"How goes it, Doc? Good time for you?" I motioned to his dismantled chair.

He waved me in. "Sure, thanks… uh, I'm sorry, I don't know your name." Doc Wilson is a nice guy. A bit overdressed if you asked me, but then nobody does.

"Just call me Janitor-guy." I smiled and threw a look over my shoulder, indicating Doc House's office. He smiled and shook his head. "Mind if I wash your windows while I'm here? Help me get that one off my 'honey-do' list."

He laughed out loud. "Sure JG, go right ahead." He went back to his files and charts and what-nots while I tinkered with his chair. I didn't have to work too fast. Luckily, he had a spare chair. They call that one the 'bad news' chair.

The phone rang and Doc picked it up. I looked at him to see if he needed me to leave, but he shook his head, so I kept working.

"Lisa, I wasn't there, I don't know what he said." He paused, "No, he hasn't discussed it with me, in fact, I haven't seen him all day." Another pause. "Well, I'm sure if anyone can soothe the man, it's you." He then hung up, shaking his head and sighing as he did so.

"Doc House at it again?" I said.

He looked at me quizzically. "How did you know?"

"Oh, Doc, I don't know what IT is, but IT is all over the hospital." I chuckled.

"What are they saying?"

"Can't put two and two together. Something about some ladies' underwear." I shrugged my shoulders.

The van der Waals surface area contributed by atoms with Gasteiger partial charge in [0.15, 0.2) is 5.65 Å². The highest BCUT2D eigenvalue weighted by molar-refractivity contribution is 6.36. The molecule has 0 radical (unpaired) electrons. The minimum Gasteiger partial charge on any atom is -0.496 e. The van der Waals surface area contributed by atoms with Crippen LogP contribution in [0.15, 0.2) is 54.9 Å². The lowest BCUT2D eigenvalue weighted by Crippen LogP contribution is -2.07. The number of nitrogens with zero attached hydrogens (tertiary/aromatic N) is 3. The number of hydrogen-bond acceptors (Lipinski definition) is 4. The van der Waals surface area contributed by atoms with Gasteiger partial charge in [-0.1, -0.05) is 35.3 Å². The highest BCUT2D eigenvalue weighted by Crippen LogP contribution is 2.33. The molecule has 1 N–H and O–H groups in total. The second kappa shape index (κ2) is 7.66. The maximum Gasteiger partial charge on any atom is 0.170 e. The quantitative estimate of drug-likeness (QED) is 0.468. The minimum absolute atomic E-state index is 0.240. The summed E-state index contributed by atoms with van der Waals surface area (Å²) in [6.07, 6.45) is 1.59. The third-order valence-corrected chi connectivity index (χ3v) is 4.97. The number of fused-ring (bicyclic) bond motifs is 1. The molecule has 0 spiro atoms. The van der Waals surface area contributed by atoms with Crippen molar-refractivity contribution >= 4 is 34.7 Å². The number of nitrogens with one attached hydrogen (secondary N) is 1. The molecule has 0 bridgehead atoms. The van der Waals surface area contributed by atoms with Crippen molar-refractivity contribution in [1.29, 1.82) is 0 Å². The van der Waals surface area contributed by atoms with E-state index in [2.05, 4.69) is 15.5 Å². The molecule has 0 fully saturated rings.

"Oh God." Doc Wilson got up and left the room. I could just bet where he was going.

I finished putting the chair back together and back where it belonged, then started on the windows. It was another fine day. I could see the two Docs out on Doc House's balcony. He was cool as a cucumber as always, but Doc Wilson was waving his hands, pacing back and forth and rubbing the back of his neck. Finally, Doc House turned and went back into his office, Doc Wilson hot on his heels.

My job was done, so I gathered my supplies and left.

On the elevator back down to the basement, I heard the oddest conversation. Two really well dressed suits were watching the numbers tick down, not looking at each other and certainly not looking at me. Invisible, remember?

"This one is going to cost us."

"Look, we don't even know what really happened yet."

"It's House -- enough said -- it's going to cost us."

They got off before I did, so I didn't get to hear the rest. Man, I'd like to be a fly on somebody's wall. This was getting good.